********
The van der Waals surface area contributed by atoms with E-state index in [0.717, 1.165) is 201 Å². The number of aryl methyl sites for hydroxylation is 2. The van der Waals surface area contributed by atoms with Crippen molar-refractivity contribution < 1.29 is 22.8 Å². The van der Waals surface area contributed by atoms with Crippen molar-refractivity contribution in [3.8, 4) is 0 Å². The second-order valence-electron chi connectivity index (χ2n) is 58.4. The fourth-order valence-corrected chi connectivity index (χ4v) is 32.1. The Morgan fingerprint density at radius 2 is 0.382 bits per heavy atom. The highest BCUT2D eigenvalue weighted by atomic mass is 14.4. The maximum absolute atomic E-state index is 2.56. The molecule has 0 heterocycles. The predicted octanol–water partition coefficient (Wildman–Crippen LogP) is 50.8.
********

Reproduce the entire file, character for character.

The van der Waals surface area contributed by atoms with E-state index in [0.717, 1.165) is 201 Å². The number of aryl methyl sites for hydroxylation is 2. The van der Waals surface area contributed by atoms with Crippen molar-refractivity contribution < 1.29 is 22.8 Å². The van der Waals surface area contributed by atoms with Crippen molar-refractivity contribution in [3.8, 4) is 0 Å². The second-order valence-electron chi connectivity index (χ2n) is 58.4. The fourth-order valence-corrected chi connectivity index (χ4v) is 32.1. The Morgan fingerprint density at radius 2 is 0.382 bits per heavy atom. The highest BCUT2D eigenvalue weighted by atomic mass is 14.4. The maximum absolute atomic E-state index is 2.56. The molecule has 0 heterocycles. The predicted octanol–water partition coefficient (Wildman–Crippen LogP) is 50.8.